Saturday, 11 October 2008

Runs in the family?

Listening to: Combat Rock (The Clash)
Weather: wind hammering the front of the house

My mum visited us in Westray for the first time last month. She travelled by train from Exeter to Aberdeen, took the ferry over to Kirkwall before moving on to see us - pretty fair going for an 80-year-old.

The force is certainly strong in the old girl and her mind is still sharp as a tack, even if she has fully embraced the 'mad old lady' thing. A lifelong academic - she was one of only a handful of female undergraduates at Trinity College, Dublin in the late 40s - she spent a good bit of time studying in in the family history section of Kirkwall Library.

Among the Irishmen of various shades of orange, a smattering of English Midlanders and the occasional 'continental' in my family background is my mother's grandfather James Bews, a farmer from Tankerness on Orkney Mainland.

I won't bore you with the mass of information unearthed, but Mum traced the family back to the mid-1700s, discovering in the process that James was running the family farm at the age of 15 before heading south in 1879. His silver medal for ploughing, won in 1874, is on display in Kirkwall's museum.

We did a little tour of East Mainland and found the old house and, after asking permission from the current tenant, took a few pictures which, obviously, won't be appearing on t'int.

What Mum didn't find was any living relative - possibly a good thing, although it would have made for a more interesting blog post than this is turning out to be. All our close family in Orkney are in Tankerness Hall cemetery. . .

That's my great, great, great grandparents. . .

. . . and that's my great grandfather's little brother. I was interested, although I can't imagine you would be.

I've no idea what this is all meant to mean, although I suppose it does give me some sort of blood tie to the place - if that's important.


fiwa said...

That's very cool. I have always wanted to trace my family tree, but I'm just a bit on the lazy side. Those tomb stones are beautiful.

Your mom sounds like a great lady - is she still there?

Yorkshire Pudding said...

Wait a minute! What about Rodney Bews? Are you a Likely Lad too? Your mum sounds fantastic - all that way independently at the age of eighty! Cherish her and hug her while she is still as she is -compus mentis with a zest for life. It won't always be that way.

Ginni Dee said...

Congrats on your mom still being so independent and with all her mental faculties in tact. My dad is spry and in good health at 84 but his mind is slowly going due to that demon Alzheimer's.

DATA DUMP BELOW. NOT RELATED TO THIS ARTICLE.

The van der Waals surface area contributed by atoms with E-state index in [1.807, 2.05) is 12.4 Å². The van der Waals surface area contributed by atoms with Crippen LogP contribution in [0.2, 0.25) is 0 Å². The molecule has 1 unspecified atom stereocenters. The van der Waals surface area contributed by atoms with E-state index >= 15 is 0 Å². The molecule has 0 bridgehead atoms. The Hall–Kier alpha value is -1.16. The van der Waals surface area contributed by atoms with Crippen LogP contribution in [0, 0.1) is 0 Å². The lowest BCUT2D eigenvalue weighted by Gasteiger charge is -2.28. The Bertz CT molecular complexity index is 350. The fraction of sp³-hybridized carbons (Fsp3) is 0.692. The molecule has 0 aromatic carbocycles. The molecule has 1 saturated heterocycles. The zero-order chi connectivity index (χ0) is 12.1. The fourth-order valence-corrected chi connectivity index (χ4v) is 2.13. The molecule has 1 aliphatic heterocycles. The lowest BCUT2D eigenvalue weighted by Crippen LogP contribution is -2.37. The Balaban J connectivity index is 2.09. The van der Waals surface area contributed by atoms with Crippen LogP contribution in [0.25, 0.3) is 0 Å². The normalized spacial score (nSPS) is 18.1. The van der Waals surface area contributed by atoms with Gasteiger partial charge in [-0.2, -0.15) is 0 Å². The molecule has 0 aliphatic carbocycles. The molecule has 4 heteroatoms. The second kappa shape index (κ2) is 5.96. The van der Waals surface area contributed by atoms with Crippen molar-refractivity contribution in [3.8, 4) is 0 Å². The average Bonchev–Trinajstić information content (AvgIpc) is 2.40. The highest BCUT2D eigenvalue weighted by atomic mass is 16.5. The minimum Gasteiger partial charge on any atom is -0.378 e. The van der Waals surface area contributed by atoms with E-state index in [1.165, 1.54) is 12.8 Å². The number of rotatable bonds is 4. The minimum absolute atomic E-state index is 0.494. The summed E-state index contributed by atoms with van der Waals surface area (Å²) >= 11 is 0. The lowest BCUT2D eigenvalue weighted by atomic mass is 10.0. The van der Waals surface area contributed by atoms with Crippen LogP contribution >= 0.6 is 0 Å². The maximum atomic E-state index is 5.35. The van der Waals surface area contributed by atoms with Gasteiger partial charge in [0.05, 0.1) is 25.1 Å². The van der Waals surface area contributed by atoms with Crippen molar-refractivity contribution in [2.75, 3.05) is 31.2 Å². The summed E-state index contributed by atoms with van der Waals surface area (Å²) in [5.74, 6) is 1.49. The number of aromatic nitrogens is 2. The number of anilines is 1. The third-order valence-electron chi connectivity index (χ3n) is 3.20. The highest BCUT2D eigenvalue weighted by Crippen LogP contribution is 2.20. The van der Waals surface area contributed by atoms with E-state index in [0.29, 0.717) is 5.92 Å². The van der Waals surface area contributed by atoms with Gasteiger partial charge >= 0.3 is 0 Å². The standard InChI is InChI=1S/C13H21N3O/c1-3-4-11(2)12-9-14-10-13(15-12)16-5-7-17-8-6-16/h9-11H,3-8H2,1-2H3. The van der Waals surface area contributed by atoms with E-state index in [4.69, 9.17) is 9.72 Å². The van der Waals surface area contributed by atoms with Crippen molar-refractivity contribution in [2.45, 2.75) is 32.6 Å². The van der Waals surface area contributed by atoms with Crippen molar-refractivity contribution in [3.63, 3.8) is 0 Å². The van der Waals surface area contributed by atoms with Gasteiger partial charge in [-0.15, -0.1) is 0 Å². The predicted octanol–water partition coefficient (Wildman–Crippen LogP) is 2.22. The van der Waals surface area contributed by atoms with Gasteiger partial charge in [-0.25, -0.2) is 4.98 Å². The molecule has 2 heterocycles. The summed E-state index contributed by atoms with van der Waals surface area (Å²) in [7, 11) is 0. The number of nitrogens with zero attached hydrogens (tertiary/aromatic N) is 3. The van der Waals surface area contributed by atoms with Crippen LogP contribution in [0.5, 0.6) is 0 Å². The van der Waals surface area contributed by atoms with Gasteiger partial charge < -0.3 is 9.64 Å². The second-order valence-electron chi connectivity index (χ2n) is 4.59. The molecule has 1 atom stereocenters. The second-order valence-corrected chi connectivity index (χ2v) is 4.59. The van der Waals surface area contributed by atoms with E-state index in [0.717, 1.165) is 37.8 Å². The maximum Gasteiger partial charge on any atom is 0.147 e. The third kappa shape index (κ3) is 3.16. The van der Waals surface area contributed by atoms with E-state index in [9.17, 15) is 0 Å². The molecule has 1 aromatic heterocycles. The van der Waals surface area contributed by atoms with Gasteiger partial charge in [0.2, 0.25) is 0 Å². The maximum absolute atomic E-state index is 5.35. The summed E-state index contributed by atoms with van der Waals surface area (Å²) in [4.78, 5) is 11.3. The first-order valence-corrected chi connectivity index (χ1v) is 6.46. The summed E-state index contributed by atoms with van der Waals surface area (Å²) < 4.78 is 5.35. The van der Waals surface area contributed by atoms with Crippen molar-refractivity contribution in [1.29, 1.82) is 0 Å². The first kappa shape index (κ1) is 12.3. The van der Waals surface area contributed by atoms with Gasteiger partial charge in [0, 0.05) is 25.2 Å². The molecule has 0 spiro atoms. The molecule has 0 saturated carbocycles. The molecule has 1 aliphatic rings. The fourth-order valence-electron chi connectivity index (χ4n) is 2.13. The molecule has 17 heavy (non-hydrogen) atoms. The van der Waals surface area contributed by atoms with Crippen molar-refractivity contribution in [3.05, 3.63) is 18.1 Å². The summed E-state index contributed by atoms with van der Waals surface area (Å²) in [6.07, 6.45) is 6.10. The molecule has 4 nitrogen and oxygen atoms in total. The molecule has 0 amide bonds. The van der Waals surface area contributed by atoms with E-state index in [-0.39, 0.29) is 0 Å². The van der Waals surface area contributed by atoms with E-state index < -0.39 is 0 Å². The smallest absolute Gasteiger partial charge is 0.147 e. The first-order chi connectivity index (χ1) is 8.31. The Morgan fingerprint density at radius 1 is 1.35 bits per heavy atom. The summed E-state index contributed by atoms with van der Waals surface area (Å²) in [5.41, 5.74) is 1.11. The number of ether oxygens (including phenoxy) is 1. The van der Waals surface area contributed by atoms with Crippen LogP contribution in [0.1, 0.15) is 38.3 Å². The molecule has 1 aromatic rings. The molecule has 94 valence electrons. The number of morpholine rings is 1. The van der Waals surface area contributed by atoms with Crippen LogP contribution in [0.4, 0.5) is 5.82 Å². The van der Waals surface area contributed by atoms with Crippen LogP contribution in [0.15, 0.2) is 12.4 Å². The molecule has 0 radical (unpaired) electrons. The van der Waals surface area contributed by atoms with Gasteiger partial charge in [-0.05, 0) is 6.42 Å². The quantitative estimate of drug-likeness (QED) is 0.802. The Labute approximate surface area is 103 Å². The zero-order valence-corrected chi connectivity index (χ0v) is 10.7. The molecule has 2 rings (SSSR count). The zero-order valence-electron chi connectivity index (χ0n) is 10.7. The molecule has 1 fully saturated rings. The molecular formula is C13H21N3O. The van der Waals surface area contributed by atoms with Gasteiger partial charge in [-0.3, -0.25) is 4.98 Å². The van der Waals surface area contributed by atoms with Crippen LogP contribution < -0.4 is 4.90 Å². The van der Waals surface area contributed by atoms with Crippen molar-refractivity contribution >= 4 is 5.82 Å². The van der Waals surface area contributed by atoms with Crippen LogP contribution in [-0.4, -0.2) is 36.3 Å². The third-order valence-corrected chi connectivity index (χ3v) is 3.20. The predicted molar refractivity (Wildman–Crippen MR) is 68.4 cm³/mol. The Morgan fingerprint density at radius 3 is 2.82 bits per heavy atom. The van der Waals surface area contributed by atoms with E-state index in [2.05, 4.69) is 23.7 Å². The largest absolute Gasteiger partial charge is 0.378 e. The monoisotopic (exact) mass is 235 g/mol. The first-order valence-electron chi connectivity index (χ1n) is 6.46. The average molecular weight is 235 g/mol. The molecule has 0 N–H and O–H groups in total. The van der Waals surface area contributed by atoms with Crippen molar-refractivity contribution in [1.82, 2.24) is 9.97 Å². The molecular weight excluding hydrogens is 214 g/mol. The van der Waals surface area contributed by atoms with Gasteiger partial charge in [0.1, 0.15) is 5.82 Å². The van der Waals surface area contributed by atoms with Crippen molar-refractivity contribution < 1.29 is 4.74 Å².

I love those old tombstones and have always found such things terribly fascinating. How cool to be able to trace your family back so far. And even better that you've come home to roost!

I, like the view said...

your mother sounds like a fantastic lady!

I love old gravestones and the lichen on them


(so glad that this piece didn't turn out to be about stomach upsets from eating something dodgy)

Sian said...

You could follow in your ancestors foot-steps and enter a ploughing match. Bet you'd be a show stopper if you used Teddy and Merlin!

KAZ said...

I thought the second stone said 'Marks and Spencer' - but on closer scrutiny I see you aren't the heir to that particular fortune.

Anonymous said...

Well, I was going to ask the same as Yorkshire Pud.
And well done, your mam!

Dave said...

What Kaz said (I have an excuse - eye operation on Thursday).

ziggi said...

There's an artist chappy up the road here called Philip Bews - any relation?! He's quite good, perhaps he is your alter ego!

Malc said...


Mum left a couple of weeks ago - shortly before the point where we'd had enough of each other.


I wish! Sadly Rodney is a Bewes not a Bews. Bewes is an English name, while Bews is thought to be one of the (derogatory) names given by the invading Norsemen to the inhabitants of Orkney. Something to do with being short, dark and not very bright.


Sorry to hear about your dad. Alzheimers and other forms of dementia are absolute bastards. What makes it worse is that drugs that have been developed to ease the condition are harder to get in the UK than crack cocaine.


It took me three days to get your last comment - duh!
Mum is what they call 'a character'.


The furrows might be a little lop-sided, I fear.


Sad, isn't it? I'll have to hope for the lottery - which reminds me, I must buy a ticket one of these days.


The old girl is rightly quite chuffed with herself. Her next plan is to drive from Exeter to Shrewsbury and back in a day to collect my daughter for the half-term holiday.


Erk - good luck. Will you be awake while they do it?


He's supposed to be a very good sculptor. You never know, he could be related. Somehow I'd rather be related to Rodney Bewes.

lampworkbeader said...

What fascinating finds. Your mum sounds like quite a woman.

elizabethm said...

Your mum sounds fantastic. Love her now (redundant comment, sorry). And it is interesting and important to discover a connection with where you are now. I have a favourite quote about there being no co-incidences and was taken aback after we came here, chosen I thought for good value property prices and surprising proximity to transport links which no one else seemed to have noticed, to realise that my grandmother came from about five miles away. It is J.G.Ballard I think: "Deep assignments run through our lives. There are no co-incidences."
Not sure about the hyphen there now.

Mig said...

Wow! I hope I could do half as much if I make it to Eighty! It sounds as though your family don't bow to age of any degree - *running the family farm at the age of fifteen*.
Quite neat to find you've returned to your ancestral homeland all unawares :)